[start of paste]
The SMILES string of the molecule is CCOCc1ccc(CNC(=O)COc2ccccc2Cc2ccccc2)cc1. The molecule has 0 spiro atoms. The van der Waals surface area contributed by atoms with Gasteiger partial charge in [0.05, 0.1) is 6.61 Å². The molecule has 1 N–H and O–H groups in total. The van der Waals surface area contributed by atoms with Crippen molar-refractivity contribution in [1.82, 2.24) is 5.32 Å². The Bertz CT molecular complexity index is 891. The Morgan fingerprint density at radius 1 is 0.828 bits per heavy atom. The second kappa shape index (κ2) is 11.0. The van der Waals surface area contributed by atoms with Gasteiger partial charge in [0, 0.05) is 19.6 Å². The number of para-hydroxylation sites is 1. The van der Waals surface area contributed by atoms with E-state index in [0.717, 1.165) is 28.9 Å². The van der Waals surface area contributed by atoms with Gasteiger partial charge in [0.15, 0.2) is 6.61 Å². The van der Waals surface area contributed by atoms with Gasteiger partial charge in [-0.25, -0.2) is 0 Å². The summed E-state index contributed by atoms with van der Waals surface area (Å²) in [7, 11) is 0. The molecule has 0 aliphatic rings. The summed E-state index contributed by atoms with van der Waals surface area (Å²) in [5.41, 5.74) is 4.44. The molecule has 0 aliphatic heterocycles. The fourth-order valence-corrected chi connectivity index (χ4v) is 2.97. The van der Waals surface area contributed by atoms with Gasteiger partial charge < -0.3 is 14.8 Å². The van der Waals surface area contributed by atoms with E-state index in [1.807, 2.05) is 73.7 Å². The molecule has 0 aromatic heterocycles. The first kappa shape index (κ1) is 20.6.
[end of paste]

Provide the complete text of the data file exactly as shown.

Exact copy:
The SMILES string of the molecule is CCOCc1ccc(CNC(=O)COc2ccccc2Cc2ccccc2)cc1. The molecule has 0 spiro atoms. The van der Waals surface area contributed by atoms with Gasteiger partial charge in [0.05, 0.1) is 6.61 Å². The molecule has 1 N–H and O–H groups in total. The van der Waals surface area contributed by atoms with Crippen molar-refractivity contribution in [1.82, 2.24) is 5.32 Å². The Bertz CT molecular complexity index is 891. The Morgan fingerprint density at radius 1 is 0.828 bits per heavy atom. The second kappa shape index (κ2) is 11.0. The van der Waals surface area contributed by atoms with Gasteiger partial charge in [0, 0.05) is 19.6 Å². The number of para-hydroxylation sites is 1. The van der Waals surface area contributed by atoms with E-state index in [0.717, 1.165) is 28.9 Å². The van der Waals surface area contributed by atoms with Gasteiger partial charge in [0.15, 0.2) is 6.61 Å². The van der Waals surface area contributed by atoms with Gasteiger partial charge in [-0.25, -0.2) is 0 Å². The summed E-state index contributed by atoms with van der Waals surface area (Å²) in [7, 11) is 0. The molecule has 0 aliphatic rings. The summed E-state index contributed by atoms with van der Waals surface area (Å²) in [5.41, 5.74) is 4.44. The molecule has 0 aliphatic heterocycles. The fourth-order valence-corrected chi connectivity index (χ4v) is 2.97. The van der Waals surface area contributed by atoms with Gasteiger partial charge < -0.3 is 14.8 Å². The van der Waals surface area contributed by atoms with E-state index in [1.807, 2.05) is 73.7 Å². The molecule has 0 aromatic heterocycles. The first kappa shape index (κ1) is 20.6.